But Baker and (especially) Woods are sharp improvisers who keep finding new and more awful ways to express their characters’ disdain for each other. Baker rips into Mindy’s perpetually boiling-over anger with vicious glee, while Woods sells Mike’s waffling between wanting to placate Mindy and desperately trying to make a run for it with wide, watering eyes.
Needless to say, the Murrays don’t win a Fluffy. In fact, their act goes down in humiliating fashion, with Ollie wrapping one of his many tentacles around Tammy’s leg and dragging her offstage. But hey, at least their simultaneous meltdowns are entertaining!
Jack the Plumber makes for one of the better underdog stories in a movie where literally every character is an underdog.
We first see this seemingly hapless mascot — Christian name: Andy Dibble — stumbling all over himself to impress the college football players he cheers for, who have no idea who he is or why they should care about the guy who looks like a Bizarro World Mario brother.
But when he gets to the Fluffys — a place where everyone surrounding him is just as enthusiastic about the art of getting people hyped — Jack comes into his own, delivering a performance that can only be called “memorable.” (Hint: Jack the Plumber comes onstage with a toilet, and yes, he does snake that drain to find something horrifying within.)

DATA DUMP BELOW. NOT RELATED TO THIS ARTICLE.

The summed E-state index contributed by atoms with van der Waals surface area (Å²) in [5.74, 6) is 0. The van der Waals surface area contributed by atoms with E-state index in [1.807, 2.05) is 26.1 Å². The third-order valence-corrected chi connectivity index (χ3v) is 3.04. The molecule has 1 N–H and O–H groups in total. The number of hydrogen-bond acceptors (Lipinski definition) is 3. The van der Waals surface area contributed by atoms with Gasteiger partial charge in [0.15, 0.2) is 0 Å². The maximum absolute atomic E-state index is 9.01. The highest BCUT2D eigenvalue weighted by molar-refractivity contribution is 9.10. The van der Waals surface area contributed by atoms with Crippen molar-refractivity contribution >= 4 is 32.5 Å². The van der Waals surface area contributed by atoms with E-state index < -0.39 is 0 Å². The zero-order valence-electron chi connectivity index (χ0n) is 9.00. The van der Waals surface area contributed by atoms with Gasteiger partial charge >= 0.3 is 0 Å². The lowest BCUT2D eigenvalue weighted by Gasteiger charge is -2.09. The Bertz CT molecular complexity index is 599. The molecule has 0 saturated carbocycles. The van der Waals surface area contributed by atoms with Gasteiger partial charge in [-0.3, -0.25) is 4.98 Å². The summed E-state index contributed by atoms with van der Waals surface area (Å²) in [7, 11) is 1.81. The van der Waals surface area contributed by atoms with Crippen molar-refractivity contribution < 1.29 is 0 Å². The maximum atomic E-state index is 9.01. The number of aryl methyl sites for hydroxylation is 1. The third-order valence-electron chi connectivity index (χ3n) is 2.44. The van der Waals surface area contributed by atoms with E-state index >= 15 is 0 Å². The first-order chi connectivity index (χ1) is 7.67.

2) Sid the Hedgehog (Tom Bennett)
To be honest, I didn’t care much at all about Sid (né “Owen Golly”) or the storied Golly family legacy that bore this earnest hedgehog character — until he did his act.
Mascots is a mockumentary, and as such, pretty much all the routines we see at the Fluffys are completely ridiculous for the sake of being ridiculous. But Sid comes out of nowhere to put on a methodically paced slapstick show featuring tea parties and high-stakes ladder-climbing that rightly gets the crowd on its feet. It’s Charlie Chaplin meets Monty Python’s silly walks divided by the Teletubbies. It’s strange, and totally charming.
1) Alvin the Armadillo (Parker Posey / Susan Yeagley)
But the number one spot has to go to Alvin the Armadillo — or, as Posey’s earnest Cindi Babineaux says, “Armadill-ah, depending on where you’re from.”
Hailing from the Amelia Earhart College for Women, Cindi’s creation is … well, okay, it’s kind of horrifying, really. Alvin’s costume is a purple basketball jersey and shorts, silver body paint, and an armadillo head created from gnarled metal and wires that features glowing red eyes so disturbing that it’d send a shiver down Immortan Joe’s spine.
But Posey’s such an incredibly fun performer to watch, and she gets a worthy scene partner in Yeagley who, as Cindi’s bubblegum-snapping half-sister Laci, is Mascots’ best surprise. Laci has to step into Alvin’s armor when Cindi gets sick the morning of the show, and even if you think you know what might be coming, trust me: You do not.
No matter what scene they’re in, Posey and Yeagley always manage to be the best and brightest weirdos in the room. In the world of Christopher Guest’s Mascots, that’s a win.
Mascots is currently available to stream on Netflix.